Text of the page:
My Jewish friends would not be surprised at this tender ache that pulses inside of me. “You are missing the keeping of Sabbath,” one tells me. “Your life is too busy. How can you hear the voice of God amidst all that noise?” He believes this longing for rest is built deep into my spirit; he believes God put it there. Indeed, Judith Shulevitz in her book The Sabbath World, tells us, “[A]t the core of Sabbath lies an unassuageable longing…”

It is a longing, she goes on to say, for something that is unattainable. For, in this fallen world we live in exile—separated from a perfect union with God or with one another. Yet, in Sabbath-keeping we experience a foretaste of God’s kingdom to come.

…  And so I began to sit with the longing. I started small—Sabbath moments. With each setting sun I would gather a bit of the day together at its edges and be still. Light a candle, play some music, contemplate beauty, and meditate on the pure and lovely things in my life.

These moments took me back under the apple tree—looking up through the branches at the clouds moving slowly across the sky. And I felt the promise of new life; the hunger was sated for just those short moments.

The rabbis speak of the additional soul that is granted on the eve of the Sabbath—the neshamah yeterah. In his beautiful book The Sabbath, Abraham Joshua Heschel says, “Neshamah yeterah means additional spirit. It is usually translated ‘additional soul’…Some thinkers took the term neshamah yeterah as a figurative expression for increased spirituality or ease and comfort. Others believed that an actual spiritual entity, a second soul, becomes embodied in man on the seventh day…”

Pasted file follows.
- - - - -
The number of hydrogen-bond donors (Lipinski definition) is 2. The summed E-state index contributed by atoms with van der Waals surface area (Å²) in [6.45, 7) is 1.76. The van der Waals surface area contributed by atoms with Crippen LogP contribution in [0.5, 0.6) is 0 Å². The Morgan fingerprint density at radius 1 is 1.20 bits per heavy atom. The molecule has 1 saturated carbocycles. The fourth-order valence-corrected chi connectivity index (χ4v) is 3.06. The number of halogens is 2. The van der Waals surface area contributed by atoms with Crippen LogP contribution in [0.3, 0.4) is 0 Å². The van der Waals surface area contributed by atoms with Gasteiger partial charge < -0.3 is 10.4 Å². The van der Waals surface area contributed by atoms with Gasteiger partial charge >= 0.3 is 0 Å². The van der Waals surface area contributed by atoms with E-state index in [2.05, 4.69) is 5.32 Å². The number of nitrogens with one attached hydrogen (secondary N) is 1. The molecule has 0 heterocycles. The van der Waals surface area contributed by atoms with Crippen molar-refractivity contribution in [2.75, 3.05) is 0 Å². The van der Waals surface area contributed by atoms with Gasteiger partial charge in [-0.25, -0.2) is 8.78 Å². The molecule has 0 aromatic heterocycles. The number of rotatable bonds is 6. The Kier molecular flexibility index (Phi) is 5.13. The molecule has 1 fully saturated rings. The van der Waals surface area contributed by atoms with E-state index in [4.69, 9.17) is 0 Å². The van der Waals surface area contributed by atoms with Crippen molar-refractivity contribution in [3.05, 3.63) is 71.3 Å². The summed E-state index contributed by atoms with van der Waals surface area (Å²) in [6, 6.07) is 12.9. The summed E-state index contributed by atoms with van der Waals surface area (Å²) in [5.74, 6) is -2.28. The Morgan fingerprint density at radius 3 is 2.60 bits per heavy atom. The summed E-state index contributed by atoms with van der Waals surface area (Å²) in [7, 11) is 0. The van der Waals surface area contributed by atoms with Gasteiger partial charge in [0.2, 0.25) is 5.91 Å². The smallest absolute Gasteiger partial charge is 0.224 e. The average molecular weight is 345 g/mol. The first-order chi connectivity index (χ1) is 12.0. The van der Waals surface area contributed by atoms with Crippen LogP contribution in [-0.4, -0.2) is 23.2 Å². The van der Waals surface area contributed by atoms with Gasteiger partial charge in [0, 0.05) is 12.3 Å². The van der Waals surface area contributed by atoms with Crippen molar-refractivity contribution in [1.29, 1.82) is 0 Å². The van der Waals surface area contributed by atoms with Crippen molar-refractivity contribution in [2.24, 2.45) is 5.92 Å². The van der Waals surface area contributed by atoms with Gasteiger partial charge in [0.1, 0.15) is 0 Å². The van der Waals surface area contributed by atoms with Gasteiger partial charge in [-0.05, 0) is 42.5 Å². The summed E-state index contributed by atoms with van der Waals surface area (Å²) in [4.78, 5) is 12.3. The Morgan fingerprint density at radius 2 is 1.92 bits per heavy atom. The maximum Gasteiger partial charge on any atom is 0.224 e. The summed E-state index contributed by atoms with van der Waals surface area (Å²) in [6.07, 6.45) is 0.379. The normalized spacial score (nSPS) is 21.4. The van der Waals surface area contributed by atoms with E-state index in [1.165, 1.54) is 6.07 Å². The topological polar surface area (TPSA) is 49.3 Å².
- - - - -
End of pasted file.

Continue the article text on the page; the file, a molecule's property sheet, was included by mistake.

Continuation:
This is a soul which is all perfection, he says, and when the Sabbath day is over, this soul ascends once again into the heavens from which it came.

I do not know about such things. But when I remember those Sabbath moments from my youth—and when I capture them now in this old skin—I am tempted to receive this rich lore into my heart. For, those moments are counted the sweetest in my mind and are perhaps the closest to perfection I will ever come.

**This excerpt is reprinted with the permission of Leafwood Publishers, an imprint of Abilene Christian University Press.